Delaware Workplace Accident Lawyers

Whenever an employee is injured at work, the incident should be reported to a supervisor, and the process of applying for Workers’ Compensation should take place. Workers’ Compensation covers medical costs and lost income that results from a work accident.

There are many different types of workplace accidents. Some of the most common workplace accidents are listed below.


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Construction Industry’s Fatal Four

According to the Occupational Safety and Health Administration (OSHA), there are four main causes of workplace fatalities in the construction industry. These accidents are referred to as the “fatal four” by the OSHA. The fatal four include:

  • Falling accidents: Falling accidents are common in the workplace. Many different workplaces have wet floors, but a slippery surface is not the only cause of work-related slip and fall accidents. Tripping hazards, such as uneven floors, carpet snags, extension cords, or clutter, can cause someone to trip and fall. When a worker falls from a ladder, scaffold, roof, or another structure, they can be catastrophically injured. Roofers and construction workers are at risk for these kinds of workplace accidents.
  • Being caught in between objects: These types of accidents can happen during a trench or excavation collapse, rigging accidents, equipment rollovers, and when a worker gets caught in rotating equipment or is wedged between unguarded parts.
  • Electrocution: Overhead power lines, exposed wires, and faulty connections all pose a significant danger of electric shock to a construction worker, but this is another type of work hazard that could happen in any environment. Electricians are not the only workers at risk of electrocution. Nearly every industry uses electricity, so electrocution is possible in almost any workplace. Jobs that involve power lines or faulty wiring can pose dangers for workers.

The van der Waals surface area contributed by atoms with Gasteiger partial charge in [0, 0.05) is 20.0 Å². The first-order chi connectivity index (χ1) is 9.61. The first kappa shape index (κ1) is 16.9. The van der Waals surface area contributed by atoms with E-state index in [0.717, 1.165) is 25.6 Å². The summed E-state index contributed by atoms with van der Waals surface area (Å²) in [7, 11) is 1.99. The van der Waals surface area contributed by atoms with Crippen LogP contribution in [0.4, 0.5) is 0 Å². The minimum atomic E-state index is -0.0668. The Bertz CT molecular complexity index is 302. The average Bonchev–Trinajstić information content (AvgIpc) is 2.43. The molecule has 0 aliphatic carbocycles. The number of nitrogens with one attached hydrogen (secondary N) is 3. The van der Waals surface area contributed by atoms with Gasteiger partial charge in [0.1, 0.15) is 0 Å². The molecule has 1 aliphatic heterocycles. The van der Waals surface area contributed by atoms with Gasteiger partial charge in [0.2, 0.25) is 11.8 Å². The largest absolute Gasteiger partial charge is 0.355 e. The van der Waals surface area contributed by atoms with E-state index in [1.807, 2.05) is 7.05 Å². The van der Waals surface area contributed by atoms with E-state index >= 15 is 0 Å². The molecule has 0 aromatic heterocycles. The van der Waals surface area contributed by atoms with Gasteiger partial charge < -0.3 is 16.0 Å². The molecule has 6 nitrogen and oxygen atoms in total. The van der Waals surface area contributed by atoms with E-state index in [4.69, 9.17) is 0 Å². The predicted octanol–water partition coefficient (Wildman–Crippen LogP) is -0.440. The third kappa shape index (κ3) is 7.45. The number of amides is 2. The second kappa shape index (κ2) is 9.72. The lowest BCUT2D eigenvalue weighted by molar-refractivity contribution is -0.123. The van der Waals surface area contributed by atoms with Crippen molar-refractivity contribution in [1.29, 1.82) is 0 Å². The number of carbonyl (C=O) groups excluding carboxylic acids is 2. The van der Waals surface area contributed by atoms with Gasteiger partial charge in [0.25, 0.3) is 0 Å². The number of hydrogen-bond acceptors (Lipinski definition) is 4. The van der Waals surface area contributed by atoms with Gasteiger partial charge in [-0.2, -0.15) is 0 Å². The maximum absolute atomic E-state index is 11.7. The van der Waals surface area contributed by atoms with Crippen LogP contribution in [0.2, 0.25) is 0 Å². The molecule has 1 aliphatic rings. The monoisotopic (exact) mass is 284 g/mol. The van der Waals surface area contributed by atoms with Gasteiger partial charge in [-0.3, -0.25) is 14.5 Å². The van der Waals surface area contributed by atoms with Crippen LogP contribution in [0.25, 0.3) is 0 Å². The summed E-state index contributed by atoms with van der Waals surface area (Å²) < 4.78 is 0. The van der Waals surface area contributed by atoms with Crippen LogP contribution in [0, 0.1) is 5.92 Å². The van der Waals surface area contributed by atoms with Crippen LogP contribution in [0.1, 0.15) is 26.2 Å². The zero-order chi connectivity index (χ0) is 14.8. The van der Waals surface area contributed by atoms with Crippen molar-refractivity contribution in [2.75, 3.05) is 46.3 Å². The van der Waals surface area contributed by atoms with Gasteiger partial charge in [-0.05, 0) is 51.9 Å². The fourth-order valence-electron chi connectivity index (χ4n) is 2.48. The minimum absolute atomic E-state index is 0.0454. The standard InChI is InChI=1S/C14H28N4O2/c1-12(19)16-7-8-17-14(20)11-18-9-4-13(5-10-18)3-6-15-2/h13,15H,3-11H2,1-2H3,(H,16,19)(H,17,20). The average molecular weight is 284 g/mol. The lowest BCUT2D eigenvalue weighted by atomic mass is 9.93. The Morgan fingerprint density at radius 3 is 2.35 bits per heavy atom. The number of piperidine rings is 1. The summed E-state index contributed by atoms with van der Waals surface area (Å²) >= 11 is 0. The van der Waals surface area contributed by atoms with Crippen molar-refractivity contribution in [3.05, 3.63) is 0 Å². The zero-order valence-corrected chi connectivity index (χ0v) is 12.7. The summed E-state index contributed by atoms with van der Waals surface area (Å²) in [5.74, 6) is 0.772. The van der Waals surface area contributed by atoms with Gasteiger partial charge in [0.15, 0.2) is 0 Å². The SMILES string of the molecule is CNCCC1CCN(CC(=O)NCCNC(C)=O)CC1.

• Being struck by an object: When an object makes an impact with a person at work that causes an injury, it can be classified as a struck-by hazard. There are four types of these hazards, including flying object, falling object, swinging object, and rolling object. These situations can be difficult to protect workers from since there are many instances where the target of the flying object is not participating in the work that causes the object to fly. Workers should wear the proper protective equipment.

Toxic Exposure

There are a lot of industries where workers are exposed to toxic substances. Hazardous chemicals or conditions, such as lead, asbestos, coal, silica, leaking pipes, and flammable chemicals, can affect those in the food, manufacturing, and construction industries. Workers may be at risk of developing diseases, such as pneumoconiosis, asbestosis, mesothelioma, black lung, silicosis, and many more occupational illnesses.

Workers in many different industries are at risk of toxic exposures. A contaminant may be an airborne irritant, such as asbestos, lead, coal, silica, or mold, that can cause damage to the lungs. Alternately, dangerous fumes or flammable gases create other dangers. A person may be exposed to a toxin for a short or long period of time.

Being Pinned or Crushed

Construction workers and other manual laborers are vulnerable to vehicle roll-overs, trench collapses, or rigging accidents. A person may also be caught in mechanical equipment when parts are exposed or rotating features are insufficiently guarded. This type of accident could involve a worker’s limb or other body party being compressed, or their entire body being stuck underneath or in between heavy objects. These so-called pinch point accidents can cause significant injuries because they exert tremendous physical force on the body. It can cause include cuts, bruises, amputated limbs, and paralysis. Crush injuries can lead to job loss, chronic pain, mobility problems, cognitive disorders, and a life that requires constant medical care.

Lifting Accidents

When workers are required to pick up or move heavy objects, injuries can happen. Moving large boxes or other heavy objects, such as equipment or office furniture, can easily cause a strain injury if it is not done properly. A worker who is not used to using their legs to properly lift a bulky or weighty item may hurt themselves trying to move something too big or heavy for them to handle. These accidents may cause strains from overexertion.